Tuesday, December 13, 2016

Teacher Leadership: Proof That it Works!

I have used a lot of ink over the past three years extolling the virtues of our teacher leadership system and sharing with you all the good work that we have been able to do under this system. By distributing and flattening our leadership structure, those closest to instruction have been given the authority to make decisions about what works in classrooms. Operating within a defined set of parameters that have been outlined by the Board of Directors, we are able to stay true to our district priorities that include a focus and emphasis on literacy, mathematics, and technology integration.

From a data collection standpoint, it has been (and will continue to be) difficult to draw a straight line from the work of our teacher leaders to performance on the statewide standardized tests known as the Iowa Assessments. I have carried on relentlessly about the fact that the Iowa Assessment does little to measure the effectiveness of instruction in the classroom. I say this because we know that the Iowa Assessment doesn't align well with the Iowa Core Academic Standards. And unfortunately both the Iowa Assessment and Iowa Core Academic Standards are legal requirements that, frankly are the antithesis of one another. So instead, to measure the effectiveness of our teacher leadership system we have relied on a lot of qualitative measures.

The qualitative measures we collect suggest to us that instruction is being strengthened in our schools and we have in fact tightened alignment to the Iowa Core Academic Standards. We have done this by ensuring foremost that what is being taught is what is being assessed. Beyond that, once we administer our assessment; those students who have not yet mastered the content receive supplemental instruction. Now, both the instructional strategies that are being used to deliver the core content and the supplemental strategies that are being deployed for remediation have been researched, developed, designed, field tested, and ultimately delivered by our teacher leadership team. The million dollar question(s) then become, do they work; and how do we know? The short answer is yes, and this where we have hard quantitative data to back up our claim. I am going to get a bit technical, but please bear with me because this is not only fascinating, it is AWESOME!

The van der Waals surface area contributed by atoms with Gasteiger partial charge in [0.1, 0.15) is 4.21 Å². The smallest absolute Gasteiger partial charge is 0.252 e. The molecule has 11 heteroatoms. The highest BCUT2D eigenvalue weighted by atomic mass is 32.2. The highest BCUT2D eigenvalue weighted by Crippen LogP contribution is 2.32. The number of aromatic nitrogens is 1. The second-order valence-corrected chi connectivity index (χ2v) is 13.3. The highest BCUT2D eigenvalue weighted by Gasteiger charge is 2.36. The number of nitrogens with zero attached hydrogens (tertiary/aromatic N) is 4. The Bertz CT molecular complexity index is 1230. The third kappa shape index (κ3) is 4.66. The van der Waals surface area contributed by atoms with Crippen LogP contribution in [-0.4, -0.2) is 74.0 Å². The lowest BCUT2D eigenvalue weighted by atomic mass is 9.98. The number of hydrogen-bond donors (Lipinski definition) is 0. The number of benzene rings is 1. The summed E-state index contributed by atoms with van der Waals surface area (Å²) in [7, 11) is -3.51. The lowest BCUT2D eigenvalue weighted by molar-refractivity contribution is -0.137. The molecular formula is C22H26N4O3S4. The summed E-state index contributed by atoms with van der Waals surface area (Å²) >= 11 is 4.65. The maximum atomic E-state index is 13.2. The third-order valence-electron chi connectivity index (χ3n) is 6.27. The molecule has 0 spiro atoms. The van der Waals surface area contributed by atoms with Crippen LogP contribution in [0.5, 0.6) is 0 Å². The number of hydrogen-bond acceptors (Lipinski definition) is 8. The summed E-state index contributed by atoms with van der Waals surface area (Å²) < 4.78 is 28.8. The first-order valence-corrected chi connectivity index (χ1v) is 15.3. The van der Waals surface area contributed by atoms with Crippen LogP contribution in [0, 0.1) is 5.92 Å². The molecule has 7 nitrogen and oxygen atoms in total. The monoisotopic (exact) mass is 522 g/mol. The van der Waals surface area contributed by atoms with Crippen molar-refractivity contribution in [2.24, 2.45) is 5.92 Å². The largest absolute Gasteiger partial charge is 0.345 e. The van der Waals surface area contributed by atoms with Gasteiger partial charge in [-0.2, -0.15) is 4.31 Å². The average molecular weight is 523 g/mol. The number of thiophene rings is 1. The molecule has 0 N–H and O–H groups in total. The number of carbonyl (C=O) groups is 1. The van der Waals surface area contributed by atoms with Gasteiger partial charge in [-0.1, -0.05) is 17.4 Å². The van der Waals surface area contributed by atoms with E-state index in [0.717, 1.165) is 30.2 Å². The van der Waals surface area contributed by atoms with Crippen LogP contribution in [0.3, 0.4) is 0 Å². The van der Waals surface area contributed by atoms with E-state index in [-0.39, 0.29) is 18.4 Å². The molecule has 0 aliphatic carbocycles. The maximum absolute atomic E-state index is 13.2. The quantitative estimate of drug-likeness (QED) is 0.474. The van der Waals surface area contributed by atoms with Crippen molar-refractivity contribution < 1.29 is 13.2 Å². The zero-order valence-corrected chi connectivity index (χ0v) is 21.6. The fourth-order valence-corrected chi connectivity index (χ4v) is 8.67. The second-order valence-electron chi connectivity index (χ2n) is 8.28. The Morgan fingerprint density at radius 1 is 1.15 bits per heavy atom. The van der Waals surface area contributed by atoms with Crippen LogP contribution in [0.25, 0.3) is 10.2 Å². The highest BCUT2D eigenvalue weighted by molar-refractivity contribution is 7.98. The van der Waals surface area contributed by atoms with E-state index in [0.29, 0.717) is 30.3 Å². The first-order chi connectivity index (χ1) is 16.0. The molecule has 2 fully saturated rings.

For this we turn to a statistical measure known as effect size. Effect size compares the difference in scores in a pre-test and a post test analysis. Obviously post-test scores are going to be higher just by virtue of regular classroom instruction. But what we are trying to determine with effect size is quite simply, to what degree is the measure due to normal growth or the introduction of a new strategy or technique? And more importantly, is the growth normal, or statistically significant?

As stated above, one of our district priorities is math instruction and as such we have invested a lot of teacher leadership resources into ensuring that our instructors have access to high quality math instructional strategies that are tested and researched as part of our professional development plan. What we are able to do with effect size then, is measure the success of these instructional strategies. By evaluating our math classroom assessment data in the fall and spring (2015-2016) for K-2 on basic number knowledge and on fraction assessments in grades 3-6, we have been able to measure the effect size. Basically, answering the question, does it work or not?

But before we get to that, let's take a look at what constitutes 'working'. According to the educational researcher John Hattie, an effect size of 0.40 over the span of one entire academic year could be attributed to the normal effect of a classroom teacher. So by virtue of regular classroom instruction we should expect to see an effect size above 0.40. Everything we do is going to have some sore of effect, right? But what we are trying to measure here is the degree to what effect. In the chart to the right, an effect size of 0.20 is considered small. Once the effect size surpasses 0.40, it is considered statistically significant, and that we can begin to notice 'real world differences' and can claim the innovation is effective.

Here is where it gets pretty interesting folks, because as the data table to the left suggests, the innovations are working. But not only are they working, they are working really well! Bear in mind we are looking specifically at the effectiveness of math instruction (number knowledge K-2, fractions 3-6). In every grade level cohort, this data seems to indicate that the effect of instruction is statistically significant. In other words, it goes well beyond merely showing up for class and doing the same things that we have done over and over again.

Now, for the sake of full disclosure I do have to offer some cautionary words of wisdom. For starters, our sample size is relatively small, which makes the data subject to more variation. Obviously we can't overcome that because the size of class is the size of the class. Additionally it is also important to note that this is only one data point and has not been calibrated against other data sources.

Nevertheless, it's pretty cool, isn't it? I would like to thank Joe Kramer from AEA 267 for helping with the statistics of this project and sharing these data points.  He was incredibly helpful in the analysis of this data and answering my multitude of questions.

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